Rat c-erbAβ1 mRNA rises in cerebrum during the first 10 days of life, coincident with an increase in tissue triiodothyronine (T3) levels and T3-dependent brain development, these data suggest that the β1 receptor may mediate the T3 effect. However, in cerebellum c-erbAβ1 mRNA levels were very low. Since cerebellar development, including dendritic arborization of Purkinje cells, is a T3-sensitive process, we assessed the levels of the β1 receptor protein in cerebellum during development. Antisera to unique peptide regions of β1 were raised. Their specificity was demonstrated by specific immunoprecipitation of the in vitro translated product, 85% immunoprecipitation of the T3 binding activity in hepatic nuclear extracts, and Western blot analysis of tissue extracts. Immunohistochemical studies using anti-β1 antiserum stained liver nuclei but not testis nuclei, which contain no T3 binding activity or β1 mRNA. In cerebellar Purkinje cells, an immunofluorescent signal, localized to the nucleus and more intense than that seen in the liver, was observed. A positive but weaker signal was also present in the granule cells. Thus, we may infer that the cerebellum contains significant concentrations of β1 receptor protein despite the low β1 mRNA content. Both the intensity of staining in Purkinje cell nuclei and immunopreeipitable β1 receptor binding capacity rose in the neonatal Period. Antiserum to the non-T3 binding α2 variant protein was also prepared and a distinctive pattern of fluorescence was observed. Strong fluorescence was seen in the nuclei of granule cells, but none was seen in Purkinje cells. The α2 fluorescence in testis was high, consistent with the high levels of α2 mRNA in this tissue. The fluorescent signal appeared to originate primarily in dividing spermatogonia. Our findings support the concept that the β1 receptor plays a central role in T3-induced brain development and strongly suggest that the Purkinje cell in a direct target for T3.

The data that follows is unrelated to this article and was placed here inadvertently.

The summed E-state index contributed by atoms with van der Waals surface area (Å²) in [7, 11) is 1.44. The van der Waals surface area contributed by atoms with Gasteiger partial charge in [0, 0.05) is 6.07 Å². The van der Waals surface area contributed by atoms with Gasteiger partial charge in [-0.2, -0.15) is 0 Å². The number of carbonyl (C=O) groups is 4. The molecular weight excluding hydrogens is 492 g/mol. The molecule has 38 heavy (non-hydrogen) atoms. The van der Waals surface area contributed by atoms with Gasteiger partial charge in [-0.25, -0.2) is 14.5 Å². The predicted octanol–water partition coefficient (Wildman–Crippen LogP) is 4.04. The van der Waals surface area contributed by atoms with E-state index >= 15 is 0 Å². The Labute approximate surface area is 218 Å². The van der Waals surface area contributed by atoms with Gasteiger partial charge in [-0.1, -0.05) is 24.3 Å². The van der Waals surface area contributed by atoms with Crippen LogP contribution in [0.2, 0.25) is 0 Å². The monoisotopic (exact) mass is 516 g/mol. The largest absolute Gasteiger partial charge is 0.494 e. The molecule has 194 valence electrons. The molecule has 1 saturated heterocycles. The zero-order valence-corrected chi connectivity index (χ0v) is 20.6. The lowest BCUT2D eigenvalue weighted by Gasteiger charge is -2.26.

|Original language||English (US)|
|Number of pages||5|
|Journal||Proceedings of the National Academy of Sciences of the United States of America|
|State||Published - 1991|